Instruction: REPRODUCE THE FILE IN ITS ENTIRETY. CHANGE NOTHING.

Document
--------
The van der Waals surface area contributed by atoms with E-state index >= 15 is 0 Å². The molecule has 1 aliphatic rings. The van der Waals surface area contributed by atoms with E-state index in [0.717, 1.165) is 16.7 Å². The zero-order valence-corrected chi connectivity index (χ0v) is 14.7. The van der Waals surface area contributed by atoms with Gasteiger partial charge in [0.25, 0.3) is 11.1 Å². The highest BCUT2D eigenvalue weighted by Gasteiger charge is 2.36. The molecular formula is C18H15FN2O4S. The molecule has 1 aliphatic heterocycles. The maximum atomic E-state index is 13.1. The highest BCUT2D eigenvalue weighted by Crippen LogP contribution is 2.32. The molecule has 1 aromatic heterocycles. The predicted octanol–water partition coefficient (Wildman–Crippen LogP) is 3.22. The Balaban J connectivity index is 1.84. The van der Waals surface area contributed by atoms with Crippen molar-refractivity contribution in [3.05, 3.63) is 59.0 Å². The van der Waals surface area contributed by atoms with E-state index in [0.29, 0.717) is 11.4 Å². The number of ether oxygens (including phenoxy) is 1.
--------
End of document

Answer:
The van der Waals surface area contributed by atoms with E-state index >= 15 is 0 Å². The molecule has 1 aliphatic rings. The van der Waals surface area contributed by atoms with E-state index in [0.717, 1.165) is 16.7 Å². The zero-order valence-corrected chi connectivity index (χ0v) is 14.7. The van der Waals surface area contributed by atoms with Gasteiger partial charge in [0.25, 0.3) is 11.1 Å². The highest BCUT2D eigenvalue weighted by Gasteiger charge is 2.36. The molecular formula is C18H15FN2O4S. The molecule has 1 aliphatic heterocycles. The maximum atomic E-state index is 13.1. The highest BCUT2D eigenvalue weighted by Crippen LogP contribution is 2.32. The molecule has 1 aromatic heterocycles. The predicted octanol–water partition coefficient (Wildman–Crippen LogP) is 3.22. The Balaban J connectivity index is 1.84. The van der Waals surface area contributed by atoms with Crippen molar-refractivity contribution in [3.05, 3.63) is 59.0 Å². The van der Waals surface area contributed by atoms with E-state index in [0.29, 0.717) is 11.4 Å². The number of ether oxygens (including phenoxy) is 1.